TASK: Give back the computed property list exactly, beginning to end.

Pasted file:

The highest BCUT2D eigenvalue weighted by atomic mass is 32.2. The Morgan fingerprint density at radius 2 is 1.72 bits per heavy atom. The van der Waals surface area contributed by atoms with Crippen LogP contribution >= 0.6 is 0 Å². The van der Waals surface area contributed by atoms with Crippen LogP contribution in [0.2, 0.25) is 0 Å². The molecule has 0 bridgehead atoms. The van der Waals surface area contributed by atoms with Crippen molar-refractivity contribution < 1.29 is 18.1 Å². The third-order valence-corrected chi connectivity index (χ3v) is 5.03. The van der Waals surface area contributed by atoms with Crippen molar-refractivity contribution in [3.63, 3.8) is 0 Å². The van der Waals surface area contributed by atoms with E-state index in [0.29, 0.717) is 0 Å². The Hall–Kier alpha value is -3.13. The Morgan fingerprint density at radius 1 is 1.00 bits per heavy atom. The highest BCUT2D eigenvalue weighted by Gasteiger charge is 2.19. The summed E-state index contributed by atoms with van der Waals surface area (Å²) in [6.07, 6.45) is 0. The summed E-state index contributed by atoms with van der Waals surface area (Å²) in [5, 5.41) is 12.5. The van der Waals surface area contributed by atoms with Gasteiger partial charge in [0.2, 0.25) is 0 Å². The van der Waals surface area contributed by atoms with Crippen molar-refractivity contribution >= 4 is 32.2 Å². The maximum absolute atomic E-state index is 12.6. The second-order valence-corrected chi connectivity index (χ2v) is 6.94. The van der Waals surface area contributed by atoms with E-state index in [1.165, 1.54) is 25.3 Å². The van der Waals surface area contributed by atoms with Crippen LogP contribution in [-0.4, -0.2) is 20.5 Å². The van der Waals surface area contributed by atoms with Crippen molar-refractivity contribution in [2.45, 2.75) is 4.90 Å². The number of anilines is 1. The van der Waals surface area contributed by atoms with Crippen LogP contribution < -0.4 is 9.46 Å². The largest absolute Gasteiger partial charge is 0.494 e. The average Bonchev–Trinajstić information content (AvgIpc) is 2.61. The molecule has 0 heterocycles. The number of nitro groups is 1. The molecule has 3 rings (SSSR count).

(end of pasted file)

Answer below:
The highest BCUT2D eigenvalue weighted by atomic mass is 32.2. The Morgan fingerprint density at radius 2 is 1.72 bits per heavy atom. The van der Waals surface area contributed by atoms with Crippen LogP contribution >= 0.6 is 0 Å². The van der Waals surface area contributed by atoms with Crippen LogP contribution in [0.2, 0.25) is 0 Å². The molecule has 0 bridgehead atoms. The van der Waals surface area contributed by atoms with Crippen molar-refractivity contribution < 1.29 is 18.1 Å². The third-order valence-corrected chi connectivity index (χ3v) is 5.03. The van der Waals surface area contributed by atoms with Crippen molar-refractivity contribution in [3.63, 3.8) is 0 Å². The van der Waals surface area contributed by atoms with E-state index in [0.29, 0.717) is 0 Å². The Hall–Kier alpha value is -3.13. The Morgan fingerprint density at radius 1 is 1.00 bits per heavy atom. The highest BCUT2D eigenvalue weighted by Gasteiger charge is 2.19. The summed E-state index contributed by atoms with van der Waals surface area (Å²) in [6.07, 6.45) is 0. The summed E-state index contributed by atoms with van der Waals surface area (Å²) in [5, 5.41) is 12.5. The van der Waals surface area contributed by atoms with Gasteiger partial charge in [0.2, 0.25) is 0 Å². The van der Waals surface area contributed by atoms with Crippen molar-refractivity contribution >= 4 is 32.2 Å². The maximum absolute atomic E-state index is 12.6. The second-order valence-corrected chi connectivity index (χ2v) is 6.94. The van der Waals surface area contributed by atoms with E-state index in [1.165, 1.54) is 25.3 Å². The van der Waals surface area contributed by atoms with Crippen LogP contribution in [-0.4, -0.2) is 20.5 Å². The van der Waals surface area contributed by atoms with Crippen molar-refractivity contribution in [2.45, 2.75) is 4.90 Å². The number of anilines is 1. The van der Waals surface area contributed by atoms with Crippen LogP contribution < -0.4 is 9.46 Å². The largest absolute Gasteiger partial charge is 0.494 e. The average Bonchev–Trinajstić information content (AvgIpc) is 2.61. The molecule has 0 heterocycles. The number of nitro groups is 1. The molecule has 3 rings (SSSR count).